Eggplant parm.  It’s the only thing I can order and eat without having the kids steal food from my plate.

We got back to our hotel around 10:00 and everyone was too tired to even try to jump on the bed and we settled in and passed out in about fifteen seconds.

And I was grateful to be alive.

Coming up….Day 2.

Have a nice day.

 

 

Take me home, country roads

Headed home today. Pictures and narrative to follow but it’s safe to say we’ve had a great time and the diet starts Tuesday.

As does the letter-writing campaign to get Tim Hortons in Raleigh.

Have a nice day.

Cue Willie

I’m on the road again. Keep me company and tell me your best and/or worst vacation moment.

My best? Tying on lengths of rope and adding to the Largest Ball of Twine in teeny tiny Cawker City, Kansas.

My worst? Catching ejecting vomit from one of my very sick kids with my hands while standing on the side of the interstate in Knoxville, Tennessee, while rush hour traffic whizzed six inches from my backside.

Fun times.

Here’s hoping today has more of the former and less of the latter.

Have a nice day.

Monday Musings

I am bleary eyed as I type this morning.  I sat staring at the computer screen for four hours last night sifting through 1940 census data just so I could find the screen capture that had my parents’ or my in-laws’ names.  I called my mom and dad last week to see if they could give me a general idea of where they were at the time so that I could narrow my search and laughed at the difference between them as they relayed their information.

My mom came back with something along the lines of  “We lived in Wichita Falls on  4th Street.   The house was white with black shutters and we had a pot of red geraniums that sat to the right of the front door.  Our neighbors were named Smith and they had four kids named George, Fred, Opal, and Edna and a black dog named Sally who had a litter of puppies in 1942.”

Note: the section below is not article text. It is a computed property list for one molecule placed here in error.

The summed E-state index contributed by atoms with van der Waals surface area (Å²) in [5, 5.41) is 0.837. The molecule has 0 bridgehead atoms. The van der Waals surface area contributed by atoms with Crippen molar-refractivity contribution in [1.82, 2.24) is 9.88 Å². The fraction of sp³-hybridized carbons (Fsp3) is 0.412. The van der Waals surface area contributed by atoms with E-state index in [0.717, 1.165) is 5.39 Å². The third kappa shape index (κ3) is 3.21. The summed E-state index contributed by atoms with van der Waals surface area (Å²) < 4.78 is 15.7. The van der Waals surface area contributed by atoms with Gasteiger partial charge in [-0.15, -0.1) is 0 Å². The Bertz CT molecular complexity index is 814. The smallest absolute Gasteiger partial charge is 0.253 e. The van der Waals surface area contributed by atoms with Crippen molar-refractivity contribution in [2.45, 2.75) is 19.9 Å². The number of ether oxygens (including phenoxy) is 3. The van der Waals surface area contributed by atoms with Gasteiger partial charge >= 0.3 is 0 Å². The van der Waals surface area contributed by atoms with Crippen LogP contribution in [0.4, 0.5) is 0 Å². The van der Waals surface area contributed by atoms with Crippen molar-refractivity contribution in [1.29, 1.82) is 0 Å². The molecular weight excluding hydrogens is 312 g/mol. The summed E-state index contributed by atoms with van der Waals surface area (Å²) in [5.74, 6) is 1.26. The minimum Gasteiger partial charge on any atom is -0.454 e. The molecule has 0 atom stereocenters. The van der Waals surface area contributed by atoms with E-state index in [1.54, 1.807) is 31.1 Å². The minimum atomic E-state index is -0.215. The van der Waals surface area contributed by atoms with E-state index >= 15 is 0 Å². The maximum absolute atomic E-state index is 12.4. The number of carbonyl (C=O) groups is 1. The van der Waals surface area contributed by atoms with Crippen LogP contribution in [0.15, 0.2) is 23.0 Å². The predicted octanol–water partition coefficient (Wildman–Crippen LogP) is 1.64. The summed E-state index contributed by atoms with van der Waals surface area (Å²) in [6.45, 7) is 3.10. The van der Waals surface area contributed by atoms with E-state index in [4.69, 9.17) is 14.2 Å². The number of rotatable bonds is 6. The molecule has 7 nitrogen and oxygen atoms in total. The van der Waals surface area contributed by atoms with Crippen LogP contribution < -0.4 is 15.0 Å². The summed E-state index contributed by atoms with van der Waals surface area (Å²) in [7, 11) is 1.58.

My dad?  “I dunno.  We lived somewhere in Texas.”

I may be *slightly* exaggerating for dramatic effect.   

I love you, Daddy.  

Looking through 100+ pages of Montague County census data revealed nothing so I switched to Craig’s side of the family and because they lived in a small, rural community (and he had boatloads of family history to work with), I was able to quickly find his dad’s record and I’m hoping later today to find his mom’s.

Because I clearly have time to do all of this and don’t at all want to do the laundry that’s piling up around our ears.

Other than staring at the computer, we did a little traveling as well over the weekend.  We left Thursday evening to go to the mountains and spend a few days with Craig’s parents.  My mother-in-law cooked an Easter dinner of ham, smoked turkey, fried okra, squash, yeast rolls, and Jello salad and not only was it fantastic and beautiful and delicious, it got me out of cooking it myself.  There was something for all of us while we were there.  The kids went swimming at the rec center, the menfolk spent time watching the Masters and the womenfolk went shopping for Easter clothes and candy for the boys and managed to sneak in a girl’s lunch at a sandwich shop in town.

The traveling isn’t over just yet – I’m headed out later on this week to cross another state off the list.  We’ve never been to Ohio so we’re headed that way to do some exploring but not before making a stop in Pittsburgh to see the Carnegie Museums and have lunch at Primanti Brothers. Then I think we’re going to Columbus to visit the Zoo and I need to spend a little time on Google this afternoon to see what else might be fun to visit.  If anyone has been to Ohio and knows what might be fun to visit, I’d love to hear recommendations.

Yes, Lucy, I’m talking to you.

Gotta’ run – work and census data awaits.  I hope your Easter was blessed.

Have a nice day.

 

Monday Musings

We are starting Week 2 of our track out much like we started Week 1 — in our pajamas at 9:00 and an open calendar before us.  I’m enjoying the quiet pace.

We kicked off the weekend by attending the annual book sale put on by our public library.  I’d been meaning to go every year since we moved here because it seemed to be a pretty big deal but hadn’t made it for one reason or another.  This year I made a special effort to make it because a) my smartypants friend Heather was going and she knows fun when she sees it, and b) we’d had a bit much of togetherness in the house and the boys needed to see the outside world.